A new modified live equine influenza virus vaccine: Phenotypic stability, restricted spread and efficacy against heterologous virus challenge

T. M. Chambers, R. E. Holland, L. R. Tudor, H. G.G. Townsend, A. Cook, J. Bogdan, D. P. Lunn, S. Hussey, P. Whitaker-Dowling, J. S. Youngner, R. W. Sebring, S. J. Penner, G. L. Stiegler

Research output: Contribution to journalArticlepeer-review

52 Scopus citations


Flu Avert IN vaccine is a new, live attenuated virus vaccine for equine influenza. We tested this vaccine in vivo to ascertain 1) its safety and stability when subjected to serial horse to horse passage, 2) whether it spread spontaneously from horse to horse and 3) its ability to protect against heterologous equine influenza challenge viruses of epidemiological relevance. For the stability study, the vaccine was administered to 5 ponies. Nasal swabs were collected and pooled fluids administered directly to 4 successive groups of naïve ponies by intranasal inoculation. Viruses isolated from the last group retained the vaccine's full attenuation phenotype, with no reversion to the wild-type virus phenotype or production of clinical influenza disease. The vaccine virus spread spontaneously to only 1 of 13 nonvaccinated horses/ponies when these were comingled with 39 vaccinates in the same field. For the heterologous protection study, a challenge model system was utilised in which vaccinated or naïve control horses and ponies were exposed to the challenge virus by inhalation of virus-containing aerosols. Challenge viruses included influenza A/equine-2/Kentucky/98, a recent representative of the 'American' lineage of equine-2 influenza viruses; and A/equine-2/Saskatoon/90, representative of the 'Eurasian' lineage. Clinical signs among challenged animals were recorded daily using a standardised scoring protocol. With both challenge viruses, control animals reliably contracted clinical signs of influenza, whereas vaccinated animals were reliably protected from clinical disease. These results demonstrate that Flu Avert IN vaccine is safe and phenotypically stable, has low spontaneous transmissibility and is effective in protecting horses against challenge viruses representative of those in circulation worldwide.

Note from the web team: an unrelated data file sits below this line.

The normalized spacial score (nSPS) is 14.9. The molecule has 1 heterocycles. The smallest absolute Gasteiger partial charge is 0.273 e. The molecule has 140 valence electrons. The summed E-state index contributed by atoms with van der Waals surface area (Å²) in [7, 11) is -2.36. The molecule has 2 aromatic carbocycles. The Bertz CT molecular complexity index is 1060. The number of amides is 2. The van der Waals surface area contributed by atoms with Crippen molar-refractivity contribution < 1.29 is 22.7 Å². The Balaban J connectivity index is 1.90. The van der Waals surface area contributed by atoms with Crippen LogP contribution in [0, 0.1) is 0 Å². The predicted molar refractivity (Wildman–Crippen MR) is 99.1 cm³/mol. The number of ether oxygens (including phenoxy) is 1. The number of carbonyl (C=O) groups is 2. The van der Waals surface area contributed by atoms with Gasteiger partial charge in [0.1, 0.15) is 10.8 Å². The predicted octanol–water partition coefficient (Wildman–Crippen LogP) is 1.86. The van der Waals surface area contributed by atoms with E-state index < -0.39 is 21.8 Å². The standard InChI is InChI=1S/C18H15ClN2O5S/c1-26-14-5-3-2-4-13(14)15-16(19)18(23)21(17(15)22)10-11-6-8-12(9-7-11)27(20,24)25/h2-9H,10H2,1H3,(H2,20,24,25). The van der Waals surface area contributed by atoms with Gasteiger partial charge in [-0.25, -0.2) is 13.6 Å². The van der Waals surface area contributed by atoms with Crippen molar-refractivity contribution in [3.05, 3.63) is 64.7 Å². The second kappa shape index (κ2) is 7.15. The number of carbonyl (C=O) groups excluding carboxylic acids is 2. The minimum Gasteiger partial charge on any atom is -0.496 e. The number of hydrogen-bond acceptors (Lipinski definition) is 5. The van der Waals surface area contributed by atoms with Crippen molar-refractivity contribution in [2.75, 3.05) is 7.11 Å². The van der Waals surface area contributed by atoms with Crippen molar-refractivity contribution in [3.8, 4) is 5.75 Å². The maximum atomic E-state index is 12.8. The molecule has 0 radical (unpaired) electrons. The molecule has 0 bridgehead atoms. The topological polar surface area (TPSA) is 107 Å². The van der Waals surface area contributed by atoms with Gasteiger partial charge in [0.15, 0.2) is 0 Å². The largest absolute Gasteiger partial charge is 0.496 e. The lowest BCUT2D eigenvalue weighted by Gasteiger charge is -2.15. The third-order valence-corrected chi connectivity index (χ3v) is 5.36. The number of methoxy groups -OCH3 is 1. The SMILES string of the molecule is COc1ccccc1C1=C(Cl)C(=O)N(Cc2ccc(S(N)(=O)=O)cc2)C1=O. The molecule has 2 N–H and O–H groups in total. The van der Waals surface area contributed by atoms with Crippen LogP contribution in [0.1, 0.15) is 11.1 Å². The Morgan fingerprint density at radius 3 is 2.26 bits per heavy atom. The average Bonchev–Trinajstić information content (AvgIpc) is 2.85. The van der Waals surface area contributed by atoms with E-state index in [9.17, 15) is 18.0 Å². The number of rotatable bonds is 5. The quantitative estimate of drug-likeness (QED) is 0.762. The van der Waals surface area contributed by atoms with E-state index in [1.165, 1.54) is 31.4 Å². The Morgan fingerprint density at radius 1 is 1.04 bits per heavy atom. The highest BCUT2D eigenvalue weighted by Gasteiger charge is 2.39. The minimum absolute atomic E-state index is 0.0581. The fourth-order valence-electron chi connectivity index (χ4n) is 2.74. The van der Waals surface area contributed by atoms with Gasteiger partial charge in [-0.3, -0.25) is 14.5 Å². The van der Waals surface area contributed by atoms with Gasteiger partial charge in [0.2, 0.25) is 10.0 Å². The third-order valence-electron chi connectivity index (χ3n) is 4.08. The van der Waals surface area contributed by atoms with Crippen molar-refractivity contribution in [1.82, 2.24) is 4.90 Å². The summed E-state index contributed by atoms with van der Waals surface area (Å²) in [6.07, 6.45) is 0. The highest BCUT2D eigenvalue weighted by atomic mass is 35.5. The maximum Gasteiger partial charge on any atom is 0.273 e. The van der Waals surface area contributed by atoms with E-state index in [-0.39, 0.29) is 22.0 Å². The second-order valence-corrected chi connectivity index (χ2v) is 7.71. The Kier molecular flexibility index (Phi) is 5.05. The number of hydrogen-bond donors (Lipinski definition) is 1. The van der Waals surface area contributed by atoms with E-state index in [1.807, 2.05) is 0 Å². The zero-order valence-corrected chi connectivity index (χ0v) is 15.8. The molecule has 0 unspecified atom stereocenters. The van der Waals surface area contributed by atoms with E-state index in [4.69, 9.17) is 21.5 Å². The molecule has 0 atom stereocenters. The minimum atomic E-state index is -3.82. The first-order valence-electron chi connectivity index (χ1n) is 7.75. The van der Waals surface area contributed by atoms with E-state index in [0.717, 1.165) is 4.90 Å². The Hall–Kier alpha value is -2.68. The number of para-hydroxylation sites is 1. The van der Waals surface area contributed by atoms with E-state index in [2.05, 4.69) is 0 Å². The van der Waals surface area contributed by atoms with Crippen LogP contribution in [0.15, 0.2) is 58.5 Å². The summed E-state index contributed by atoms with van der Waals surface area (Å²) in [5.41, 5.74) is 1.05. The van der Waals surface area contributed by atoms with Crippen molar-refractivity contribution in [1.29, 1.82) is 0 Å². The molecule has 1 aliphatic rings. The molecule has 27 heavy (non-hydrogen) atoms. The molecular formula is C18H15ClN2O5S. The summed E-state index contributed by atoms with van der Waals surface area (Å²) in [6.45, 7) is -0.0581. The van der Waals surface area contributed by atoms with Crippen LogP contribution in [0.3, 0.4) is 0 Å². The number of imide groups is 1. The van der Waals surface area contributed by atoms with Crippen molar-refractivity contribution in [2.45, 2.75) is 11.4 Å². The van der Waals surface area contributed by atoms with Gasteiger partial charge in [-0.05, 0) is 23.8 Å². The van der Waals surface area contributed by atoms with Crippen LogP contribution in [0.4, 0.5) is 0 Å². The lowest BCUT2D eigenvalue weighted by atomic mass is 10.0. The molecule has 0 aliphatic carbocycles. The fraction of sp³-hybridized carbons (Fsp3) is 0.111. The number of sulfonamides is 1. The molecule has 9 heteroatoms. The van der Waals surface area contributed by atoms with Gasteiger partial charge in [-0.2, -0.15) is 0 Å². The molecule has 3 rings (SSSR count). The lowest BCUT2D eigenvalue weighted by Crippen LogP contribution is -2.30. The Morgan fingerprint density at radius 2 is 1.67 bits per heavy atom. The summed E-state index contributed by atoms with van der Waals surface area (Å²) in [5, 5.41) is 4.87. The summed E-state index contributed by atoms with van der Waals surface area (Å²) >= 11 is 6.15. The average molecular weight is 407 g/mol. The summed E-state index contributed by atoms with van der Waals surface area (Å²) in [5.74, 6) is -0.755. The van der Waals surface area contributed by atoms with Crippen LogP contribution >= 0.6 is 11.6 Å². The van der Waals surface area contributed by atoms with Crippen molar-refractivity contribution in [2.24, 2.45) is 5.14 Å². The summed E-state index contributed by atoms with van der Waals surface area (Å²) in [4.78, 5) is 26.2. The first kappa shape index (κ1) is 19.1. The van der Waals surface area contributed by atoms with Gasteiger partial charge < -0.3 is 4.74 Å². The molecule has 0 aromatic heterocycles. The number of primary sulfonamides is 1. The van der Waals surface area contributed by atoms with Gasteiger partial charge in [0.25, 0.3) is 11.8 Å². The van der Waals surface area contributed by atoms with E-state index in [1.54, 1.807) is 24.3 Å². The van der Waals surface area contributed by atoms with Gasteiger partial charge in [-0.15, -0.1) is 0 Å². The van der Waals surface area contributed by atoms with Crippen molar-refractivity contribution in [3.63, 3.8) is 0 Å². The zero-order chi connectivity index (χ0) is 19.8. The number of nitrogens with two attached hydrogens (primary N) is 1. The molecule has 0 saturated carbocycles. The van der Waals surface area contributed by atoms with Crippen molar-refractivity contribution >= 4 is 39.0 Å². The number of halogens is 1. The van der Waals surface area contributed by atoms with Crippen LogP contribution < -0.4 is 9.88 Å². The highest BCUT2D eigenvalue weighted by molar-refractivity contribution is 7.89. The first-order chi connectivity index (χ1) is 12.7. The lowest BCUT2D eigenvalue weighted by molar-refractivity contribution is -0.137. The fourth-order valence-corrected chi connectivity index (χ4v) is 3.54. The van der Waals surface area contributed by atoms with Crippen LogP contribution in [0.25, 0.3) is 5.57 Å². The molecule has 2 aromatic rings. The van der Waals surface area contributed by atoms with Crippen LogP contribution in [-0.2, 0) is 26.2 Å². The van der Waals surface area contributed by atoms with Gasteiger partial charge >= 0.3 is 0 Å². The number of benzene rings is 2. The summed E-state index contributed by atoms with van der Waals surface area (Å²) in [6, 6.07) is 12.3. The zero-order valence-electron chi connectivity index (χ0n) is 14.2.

Original languageEnglish
Pages (from-to)630-636
Number of pages7
JournalEquine Veterinary Journal
Issue number7
StatePublished - Nov 2001


  • Antigenic drift
  • Backpassage
  • Challenge
  • Cold-adapted
  • Horse
  • Intranasal
  • Modified-live virus

ASJC Scopus subject areas

  • Equine


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